News and Opinion from Sisters, Oregon

Learning from our kids

Parents learn a lot from our children. They teach us about ourselves and the world around us. When a parent and a child are of different races, a whole new avenue of learning opens up.

Cheryl Soleim is a local mom, a white woman. Her daughter Natalie is Black. Until recently, Cheryl considered herself “color-blind.” As I’ve reported in The Nugget, Natalie experienced bullying at Sisters Middle School, bullying that involved race and gender.

“I had to go through this in order to understand what racism is,” Cheryl told me. “My eyes weren’t opened to the hardships of it. Going through this, I understand that life is difficult for people of different color in ways that it’s not difficult for white people.”

Cheryl was shocked not just by the things that were said to her daughter, but by how people in the school district and the community responded. Many of those details cannot be shared in print, as I’ve reported previously.

The bullying incidents went on two-and-a-half months. “Trying to get her help was like, every avenue that I went to was shut down,” Cheryl said. “Had I not been a more strong-willed person I would have given up.”

She eventually reported the situation to the Oregon Department of Education (ODE), which sent a representative over from Salem. According to an ODE report, the school environment was recognized as conducive to discrimination.

For around three years now, Cheryl has been taking time out of her busy life to attend meetings and hold conversations about the case. She also took the time to talk with me, in three separate interviews over a series of months.

My impression is one of dedication and courage. This everyday, local mom like me could choose an easier path. She could avoid the hassles that come with raising difficult subjects. After all, her daughter Natalie seems to be doing just fine. I found her to be a funny, kind, and super chill young woman, now homeschooling through Baker Web.

“Natalie is amazing,” said Cheryl. “Having gone through this, she is a stronger person... she’s doing very well. I’m so proud of her.”

Instead of glossing things over now that her own daughter is past a rough time, Cheryl bravely chooses to learn more. She engages in complex discussions during a time when many white or mostly white people would bury their heads in the sand.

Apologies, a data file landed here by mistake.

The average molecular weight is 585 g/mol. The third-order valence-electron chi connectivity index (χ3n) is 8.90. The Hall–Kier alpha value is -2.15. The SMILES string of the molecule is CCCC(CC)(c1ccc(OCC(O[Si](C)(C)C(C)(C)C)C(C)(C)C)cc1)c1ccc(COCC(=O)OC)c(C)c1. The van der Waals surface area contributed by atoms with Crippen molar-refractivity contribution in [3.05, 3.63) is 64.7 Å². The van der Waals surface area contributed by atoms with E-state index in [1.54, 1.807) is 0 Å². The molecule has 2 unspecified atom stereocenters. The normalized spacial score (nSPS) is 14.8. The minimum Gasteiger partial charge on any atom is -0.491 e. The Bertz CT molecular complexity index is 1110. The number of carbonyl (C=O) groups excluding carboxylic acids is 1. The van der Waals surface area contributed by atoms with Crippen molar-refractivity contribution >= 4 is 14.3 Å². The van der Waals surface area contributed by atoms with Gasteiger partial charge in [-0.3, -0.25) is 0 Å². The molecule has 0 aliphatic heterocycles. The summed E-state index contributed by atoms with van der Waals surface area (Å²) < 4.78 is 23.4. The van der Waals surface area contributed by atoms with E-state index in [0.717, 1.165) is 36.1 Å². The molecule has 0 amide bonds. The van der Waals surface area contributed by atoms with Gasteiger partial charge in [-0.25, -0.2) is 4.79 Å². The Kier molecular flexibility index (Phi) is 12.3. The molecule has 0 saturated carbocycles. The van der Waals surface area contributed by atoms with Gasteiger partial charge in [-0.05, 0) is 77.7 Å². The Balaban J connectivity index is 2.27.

“I want to say that I do not believe that because white people have allowed [racism] to happen, that all white people have a bad heart,” Cheryl clarified. “I think that we can be confused and we can be ignorant, and the best thing we can do is to be open to learning and to listening, and not have to wait until it happens personally to us like I did.”

Cheryl, her husband, Sisters School District (SSD) staff, including superintendent Curt Scholl, and ODE civil rights specialist Winston Cornwall met for six meetings of a conciliatory nature.

“We were able to put 12 pages of things that SSD was going to put into place, and that they had certain dates” to accomplish each goal, she said. “Winston told me that Mr. Scholl has been very good about making those deadlines.”

As for herself, Cheryl continues to learn.

“I’m more of a listener now when people of color talk,” she said. “I hear their stories better. [For example] I hear that Black parents have to tell their boys to look down, don’t draw any attention to yourself.”

She thinks it’s wrong that they’ve been put in this position.

Cheryl came to recognize problems with her old way of thinking.

“I was so proud of myself because I was color-blind,” she said. “I thought that meant I wasn’t racist, right? I should have said, Let’s celebrate the Black community, including the differences — we don’t need to be color-blind. We don’t need to pretend like their Blackness doesn’t exist.”

Being self-proclaimed color-blind, she explained, “implies that they should be ashamed, [like] I shouldn’t recognize their color because somehow they’re going to be ashamed of it.” Cheryl realized, “I don’t want Natalie to be ashamed of her color. I want her to celebrate.”

“I’m not proud of the fact that I had to have my Black daughter have racism against her in order for me to figure this out,” she said. “I would way rather have figured this out because I am empathetic and I have eyes that see — but it was not that way. I wasn’t ever trying to hurt anybody. I just wasn’t going out of my way to understand how they felt.”

I asked Cheryl, What challenge do our local leaders face?

“At the end of the day what’s most important is our children... Keeping things quiet because we’re trying to protect adults is not OK,” She responded. “We don’t have to attack people and make them sound like they’re horrible because they made a mistake, but we need to be OK talking about it.”

Cheryl is a Christian. She noted, “Jesus talked all the time about injustice and being merciful, and we’re supposed to be like him.” Jesus “stood up,” she said. “He hung out with the tax collectors and the prostitutes. He didn’t care how much money somebody had, didn’t care their position, their standing in the community — he just loved people.”

Cheryl hopes to learn from Jesus’s example. That includes not “somehow getting defensive” if a discussion of racism challenges white people, including herself.

“I just want to love people and to listen to them.”


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